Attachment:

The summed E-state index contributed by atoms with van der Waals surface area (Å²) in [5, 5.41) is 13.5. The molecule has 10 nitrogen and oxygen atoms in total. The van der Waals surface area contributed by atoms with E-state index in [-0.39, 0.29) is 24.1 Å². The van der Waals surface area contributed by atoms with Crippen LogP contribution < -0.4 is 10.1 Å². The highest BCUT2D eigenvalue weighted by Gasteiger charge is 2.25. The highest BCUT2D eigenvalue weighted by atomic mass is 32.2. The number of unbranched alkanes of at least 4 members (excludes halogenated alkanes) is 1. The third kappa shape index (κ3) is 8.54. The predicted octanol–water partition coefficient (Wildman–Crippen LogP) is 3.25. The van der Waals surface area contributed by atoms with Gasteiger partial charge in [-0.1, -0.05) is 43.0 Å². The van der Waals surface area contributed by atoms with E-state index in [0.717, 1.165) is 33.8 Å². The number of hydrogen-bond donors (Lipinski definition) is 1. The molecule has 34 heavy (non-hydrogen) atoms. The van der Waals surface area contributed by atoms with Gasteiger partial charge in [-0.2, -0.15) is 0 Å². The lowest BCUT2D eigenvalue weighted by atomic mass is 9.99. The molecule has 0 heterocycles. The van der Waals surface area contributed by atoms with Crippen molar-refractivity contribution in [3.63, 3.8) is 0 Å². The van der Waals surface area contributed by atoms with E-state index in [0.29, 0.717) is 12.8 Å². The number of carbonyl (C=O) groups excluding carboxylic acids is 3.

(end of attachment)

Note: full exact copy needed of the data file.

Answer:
The summed E-state index contributed by atoms with van der Waals surface area (Å²) in [5, 5.41) is 13.5. The molecule has 10 nitrogen and oxygen atoms in total. The van der Waals surface area contributed by atoms with E-state index in [-0.39, 0.29) is 24.1 Å². The van der Waals surface area contributed by atoms with Crippen LogP contribution < -0.4 is 10.1 Å². The highest BCUT2D eigenvalue weighted by Gasteiger charge is 2.25. The highest BCUT2D eigenvalue weighted by atomic mass is 32.2. The number of unbranched alkanes of at least 4 members (excludes halogenated alkanes) is 1. The third kappa shape index (κ3) is 8.54. The predicted octanol–water partition coefficient (Wildman–Crippen LogP) is 3.25. The van der Waals surface area contributed by atoms with Gasteiger partial charge in [-0.1, -0.05) is 43.0 Å². The van der Waals surface area contributed by atoms with E-state index in [0.717, 1.165) is 33.8 Å². The number of hydrogen-bond donors (Lipinski definition) is 1. The molecule has 34 heavy (non-hydrogen) atoms. The van der Waals surface area contributed by atoms with Gasteiger partial charge in [-0.2, -0.15) is 0 Å². The lowest BCUT2D eigenvalue weighted by atomic mass is 9.99. The molecule has 0 heterocycles. The van der Waals surface area contributed by atoms with Crippen molar-refractivity contribution in [3.63, 3.8) is 0 Å². The van der Waals surface area contributed by atoms with E-state index in [0.29, 0.717) is 12.8 Å². The number of carbonyl (C=O) groups excluding carboxylic acids is 3.